If a connection were built today, it would serve only two inbound and two outbound trains to Bradford. In the future, however, additional service may be possible, as would an extension to Barrie. The Bradford GO Train line is unique in that it has no stops within the City of Toronto other than Union station. Commuters have a long and fast trip south from Maple, which makes the Bradford GO Train usable only to commuters heading to downtown Toronto. A connection at Chesswood would give commuters much better access to Yorkdale, York University, and downtown North York, and would likely take some pressure off the many buses that currently run between Newmarket and Finch subway station.
The connection can not happen until the subway is extended to York University. Although this has been identified as a priority within Toronto’s Official Plan, funding has not been finalized, and no construction date set. This could change in the future, however, especially if Toronto is awarded the 2008 Olympics, or if the City of Vaughan is successful in securing provincial and federal funding for the subway extension.
Future Dixie Station (Milton Line/Bloor-Danforth Subway)
Long term plans for the Bloor-Danforth subway (which are not strongly supported by the TTC or the City of Missisauga) call for the line to be extended west from Kipling station, south of the CP railway tracks to Sherway Gardens. From there, the line could continue further west and north, angling back up to the CP tracks and terminating in the area of the Dixie GO station. Should this happen, a new connection would open up between the subway and the Milton GO line.
Given that Milton already has a convenient connection with the subway at Kipling. The only benefit for GO commuters would be improved access to the Sherway Gardens area of Toronto - for destinations on Bloor Street east of Kipling, it would be faster for commuters to stay on the GO Trains and change at Kipling. However, the driving force behind the Dixie proposal is not its GO connection, but possible connections with Mississauga Transit. It is expected that thousands of commuters from Mississauga could board the subway at this point either from Mississauga buses, or from large commuter lots, some of which are already in the area.
The area around the current Dixie GO station is primarily warehouse industrial, with few residents and businesses to support subway development. Mississauga itself is lukewarm to the proposal to extend the subway, refusing point blank to pay for the construction. It is unlikely that we will see this connection come about anytime soon.
Future York Centre Station (Georgetown Line/Eglinton West Subway)
Plans for the Eglinton West subway called for it to terminate at Black Creek Drive, near the proposed York Centre development. This stop would be close to the CN Weston Sub and the Georgetown GO line, and a new GO station was planned in this area to connect with the Eglinton West subway.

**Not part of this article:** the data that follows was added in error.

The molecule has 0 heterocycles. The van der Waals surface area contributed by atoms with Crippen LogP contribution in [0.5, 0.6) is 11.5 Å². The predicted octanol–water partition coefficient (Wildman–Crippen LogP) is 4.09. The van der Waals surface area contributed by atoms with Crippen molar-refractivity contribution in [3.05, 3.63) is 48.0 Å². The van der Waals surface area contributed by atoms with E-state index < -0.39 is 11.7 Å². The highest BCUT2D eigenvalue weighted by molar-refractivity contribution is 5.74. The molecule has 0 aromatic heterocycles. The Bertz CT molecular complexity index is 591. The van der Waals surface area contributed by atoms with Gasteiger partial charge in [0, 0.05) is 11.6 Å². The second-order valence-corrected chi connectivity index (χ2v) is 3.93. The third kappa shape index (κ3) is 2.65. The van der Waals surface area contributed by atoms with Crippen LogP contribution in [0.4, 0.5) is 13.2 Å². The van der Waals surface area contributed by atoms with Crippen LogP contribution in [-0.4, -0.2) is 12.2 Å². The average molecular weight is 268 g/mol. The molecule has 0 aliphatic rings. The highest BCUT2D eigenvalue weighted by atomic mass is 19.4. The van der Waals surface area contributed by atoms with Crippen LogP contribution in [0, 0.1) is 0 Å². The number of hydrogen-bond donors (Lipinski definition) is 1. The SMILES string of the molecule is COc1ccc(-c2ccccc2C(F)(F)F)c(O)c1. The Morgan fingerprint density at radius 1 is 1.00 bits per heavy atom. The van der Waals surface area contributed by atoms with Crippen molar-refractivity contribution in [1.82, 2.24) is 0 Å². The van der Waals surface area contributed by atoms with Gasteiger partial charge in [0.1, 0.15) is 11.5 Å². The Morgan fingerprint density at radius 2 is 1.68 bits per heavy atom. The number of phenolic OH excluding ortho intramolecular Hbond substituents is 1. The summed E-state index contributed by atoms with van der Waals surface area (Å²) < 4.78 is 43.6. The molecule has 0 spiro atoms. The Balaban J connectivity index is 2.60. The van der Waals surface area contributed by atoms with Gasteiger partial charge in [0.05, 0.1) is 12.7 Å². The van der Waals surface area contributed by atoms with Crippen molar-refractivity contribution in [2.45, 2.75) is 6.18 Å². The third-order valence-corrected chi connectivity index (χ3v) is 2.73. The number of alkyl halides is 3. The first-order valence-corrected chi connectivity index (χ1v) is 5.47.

The plans for York Centre station show a large parking lot and a bus terminal separated from the Weston Sub by Photography Drive. The GO platforms would likely be on the other side of Photography Drive, and a connection made via a crosswalk. No plans for a dedicated underground connection are shown.
Had the connection been built, commuters from Georgetown and Guelph would have been given better access to destinations along Eglinton Avenue and points along the Spadina subway. This would have been more convenient than the current connection with the Bloor subway at Dundas West.
Future Caledonia Station (Bradford Line/Eglinton West Subway)
The proposed Caledonia station on the Eglinton West subway lies very close to the CN Newmarket Sub and the associated Bradford GO Train. A connection between subway and GO train suggests itself here, and such a connection was considered during the early stages of planning for the Eglinton West subway. However, as the plans for the subway progressed, the idea of a connection was dropped. Likely it was felt that Bradford’s two trains did not justify the expense of a connection.
Had a connection been built, more destinations would have been opened up for Bradford commuters. However, connections with such destinations as York University and downtown North York would have been far more convenient at the proposed Chesswood station on the extended Spadina subway.
Future North Toronto/Summerhill Station (New GO Line/Yonge-University-Spadina Subway)
In the long term, GO wishes to route some of its trains along the CP main line through midtown Toronto. This would take some pressure off of Union station and open up more of the city to GO commuters. Should this happen, an obvious destination for this service would be old North Toronto station. This architectural masterpiece on Yonge Street would be an impressive stop for commuters, and it would give them easy access to businesses on Yonge Street north of Bloor and south of St. Clair.